Abstract

This chapter raises the concern that the law is convention-reinforcing in that it gives overwhelming weight and priority to conventional treatment options in formulating legal rules and chills efforts to adopt and disclose emerging treatment options. It raises the issue of whether it is appropriate to apply the “two schools of thought” theory or the Bolam test, which is popular in the context of diagnosis and treatment, in the context of disclosure of treatment options. It is argued that the range of treatment options that fall within the duty to inform may be wider than the range of treatments that satisfy the threshold for the “two schools of thought” doctrine or the Bolam test. A doctor’s duty to inform should not be confined only to conventional, standard and well-established treatment options. In the context of adopting emerging treatment options, the law gives doctors some leeway in trying innovative or new therapies. Doctors have latitude in deciding whether to adopt emerging treatment options. For those who opt against adopting an emerging treatment option, information about that may still fall within the scope of the duty to disclose.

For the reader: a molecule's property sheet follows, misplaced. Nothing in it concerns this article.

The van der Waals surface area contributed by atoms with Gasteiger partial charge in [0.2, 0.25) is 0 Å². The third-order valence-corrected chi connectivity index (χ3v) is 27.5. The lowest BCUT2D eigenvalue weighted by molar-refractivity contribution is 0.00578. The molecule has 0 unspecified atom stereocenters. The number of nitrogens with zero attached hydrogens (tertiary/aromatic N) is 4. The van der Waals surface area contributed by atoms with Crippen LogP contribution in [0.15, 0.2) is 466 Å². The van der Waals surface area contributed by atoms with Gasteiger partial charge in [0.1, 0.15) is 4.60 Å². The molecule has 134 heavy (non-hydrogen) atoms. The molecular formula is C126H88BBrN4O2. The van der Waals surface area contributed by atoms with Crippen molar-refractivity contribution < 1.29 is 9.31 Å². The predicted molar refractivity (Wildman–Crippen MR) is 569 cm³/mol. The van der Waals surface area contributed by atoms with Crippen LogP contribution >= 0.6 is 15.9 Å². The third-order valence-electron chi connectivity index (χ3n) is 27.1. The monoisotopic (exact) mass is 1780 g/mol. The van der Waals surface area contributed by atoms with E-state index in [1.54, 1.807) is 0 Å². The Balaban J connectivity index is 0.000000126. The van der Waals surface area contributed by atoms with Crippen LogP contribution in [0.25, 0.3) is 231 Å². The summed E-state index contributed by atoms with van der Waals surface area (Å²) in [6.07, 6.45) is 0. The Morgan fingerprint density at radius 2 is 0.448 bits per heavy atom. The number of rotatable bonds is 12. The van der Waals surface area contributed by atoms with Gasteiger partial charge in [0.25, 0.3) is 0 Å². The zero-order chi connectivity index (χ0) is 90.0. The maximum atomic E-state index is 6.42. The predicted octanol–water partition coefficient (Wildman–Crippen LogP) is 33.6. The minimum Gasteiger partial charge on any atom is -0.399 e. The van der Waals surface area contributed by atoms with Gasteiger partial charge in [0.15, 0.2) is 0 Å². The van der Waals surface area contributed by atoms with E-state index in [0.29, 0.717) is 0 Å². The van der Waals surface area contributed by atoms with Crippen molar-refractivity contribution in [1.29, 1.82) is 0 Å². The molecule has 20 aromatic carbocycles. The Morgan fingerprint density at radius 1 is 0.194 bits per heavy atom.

Keywords

Information Disclosure Ethylene Diamine Tetra Acetic Acide Ethylene Diamine Tetra Acetic Acide Responsible Body Innovative Treatment 
These keywords were added by machine and not by the authors. This process is experimental and the keywords may be updated as the learning algorithm improves.

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Copyright information

© Springer-Verlag Berlin Heidelberg 2012

Authors and Affiliations

  • Xiju Zhao
    • 1
  1. 1.Department of Law College of Social Science and HumanitiesShandong University of Traditional Chinese MedicineJinanP.R. China

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